WASHINGTON -- Despite growing anxiety about the war in Iraq, President Bush refused to set a timetable yesterday for bringing home US troops and declared, ''I'm not giving up on the mission. We're doing the right thing."
Prime Minister Ibrahim al-Jaafari of Iraq, with Bush at a White House news conference, expressed gratitude for the heavy US sacrifice in Iraq, the deaths of at least 1,730 members of the military.
''You have given us something more than money," said Jaafari, who visited wounded US troops Thursday night at a military hospital. ''You have given us a lot of your sons, your children, that were killed beside our own children in Iraq. . . . This is more precious than any other kind of support we receive."
Iraq's relentless violence and bloodshed have taken a heavy political toll on Bush and have raised alarms in Congress. Public doubts about the war have increased to some of their highest levels since the March 2003 invasion. Just over half of Americans surveyed in a recent AP-Ipsos poll said the United States made a mistake going to war, and almost six in 10 said they don't approve of the way Bush has handled Iraq.
Hoping to build public support, Bush will address the nation at 8 p.m. Tuesday. He will speak from Fort Bragg, N.C., home of the Army's elite 82d Airborne Division, on the first anniversary of the transfer of power from the US-led coalition to Iraq's interim government.
Bush turned aside calls in Congress and elsewhere for setting a deadline for the pullout of US troops.
''This is an enemy that will be defeated," Bush pledged. ''You don't have to worry, Mr. Prime Minister, about timetables."
''This is not the time to fall back," Jaafari agreed.
The two leaders spoke in the East Room after news broke of a deadly car bombing against US troops in Fallujah.
''The way ahead is not going to be easy," Bush cautioned, saying the killings and suicide bombings show that the insurgents have no regard for human life.
''The enemy's goal is to drive us out of Iraq before the Iraqis have established a secure, democratic government," he said. ''They will not succeed."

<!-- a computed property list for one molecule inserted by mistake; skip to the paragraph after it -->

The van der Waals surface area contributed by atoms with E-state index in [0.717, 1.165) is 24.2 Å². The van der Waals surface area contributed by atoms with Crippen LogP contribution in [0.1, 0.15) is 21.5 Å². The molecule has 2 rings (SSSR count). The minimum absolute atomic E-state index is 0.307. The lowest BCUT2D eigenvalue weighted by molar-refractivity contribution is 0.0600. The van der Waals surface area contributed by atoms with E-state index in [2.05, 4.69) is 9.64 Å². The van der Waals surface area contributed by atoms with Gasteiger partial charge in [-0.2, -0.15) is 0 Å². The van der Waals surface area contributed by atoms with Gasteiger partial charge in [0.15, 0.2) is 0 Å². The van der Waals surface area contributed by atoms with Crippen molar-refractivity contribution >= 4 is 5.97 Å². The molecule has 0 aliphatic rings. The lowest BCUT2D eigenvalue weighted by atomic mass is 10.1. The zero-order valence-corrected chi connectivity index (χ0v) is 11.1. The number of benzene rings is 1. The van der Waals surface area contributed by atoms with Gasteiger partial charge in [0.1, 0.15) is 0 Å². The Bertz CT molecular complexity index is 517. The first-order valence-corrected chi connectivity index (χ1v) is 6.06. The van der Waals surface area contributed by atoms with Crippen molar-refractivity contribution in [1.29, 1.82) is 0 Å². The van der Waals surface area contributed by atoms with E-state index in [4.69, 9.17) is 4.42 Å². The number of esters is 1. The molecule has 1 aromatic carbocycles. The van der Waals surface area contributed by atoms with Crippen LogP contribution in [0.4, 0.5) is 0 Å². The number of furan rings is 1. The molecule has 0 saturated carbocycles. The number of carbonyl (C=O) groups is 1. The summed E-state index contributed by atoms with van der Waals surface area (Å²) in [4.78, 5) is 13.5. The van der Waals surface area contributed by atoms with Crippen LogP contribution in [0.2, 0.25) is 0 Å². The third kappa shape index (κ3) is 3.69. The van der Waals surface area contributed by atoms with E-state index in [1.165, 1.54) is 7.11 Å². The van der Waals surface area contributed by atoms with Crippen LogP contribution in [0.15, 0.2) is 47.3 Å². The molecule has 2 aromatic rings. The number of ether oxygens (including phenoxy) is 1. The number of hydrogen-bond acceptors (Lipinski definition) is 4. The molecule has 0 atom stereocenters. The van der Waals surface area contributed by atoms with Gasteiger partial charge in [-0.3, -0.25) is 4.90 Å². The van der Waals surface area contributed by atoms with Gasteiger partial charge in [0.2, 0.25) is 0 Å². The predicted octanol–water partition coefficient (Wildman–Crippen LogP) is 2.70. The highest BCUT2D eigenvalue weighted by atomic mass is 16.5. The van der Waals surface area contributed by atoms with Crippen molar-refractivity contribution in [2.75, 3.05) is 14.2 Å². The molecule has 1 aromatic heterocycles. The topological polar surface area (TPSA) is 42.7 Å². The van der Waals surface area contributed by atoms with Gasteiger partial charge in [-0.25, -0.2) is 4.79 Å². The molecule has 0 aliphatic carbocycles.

Bush said he was optimistic about the training of Iraqi troops and moves toward democracy. ''We're making good progress," the president said.
By Aug. 15, Iraq's National Assembly is to unveil the draft of a constitution, and within two months a ratification referendum is to be held. If approved, the constitution will provide the basis for general elections by Dec. 15.
Insisting his strategy is working, Bush said, ''I'm not giving up on the mission. We're doing the right thing, which is to set the foundation for peace and freedom. And I understand why the Al Qaeda network, for example, is terrified about democracy, because democracy is the opposite of what they believe."
Bush said the United States faces an enemy that ''wants to shake our will and get us to leave" by creating scenes of carnage that are shown on television.
''They know that it bothers people to see death and it does. It bothers me, it bothers American citizens, it bothers Iraqis," he said.
Bush said setting a timetable for withdrawing US forces would only prompt the insurgents to ''wait us out. . . . You know, if you give a timetable you're conceding too much to the enemy."
With his job approval ratings among the worst since he took office, Bush was asked by a reporter if he were in a second-term slump that limited his political influence over the international and domestic agenda.
''A quagmire, perhaps?" Bush suggested with a smile. He went on to say that ''this is a time of testing" and that that he had challenged Congress to take on tough issues. He blamed lawmakers for being hesitant to tackle issues that might make it harder for them to be reelected.
''And so I'm not surprised that there is a kind of a reaction -- the do-nothing reaction in Congress toward Social Security -- and I'm not surprised the American people are saying, 'I wonder why nothing is getting done.' "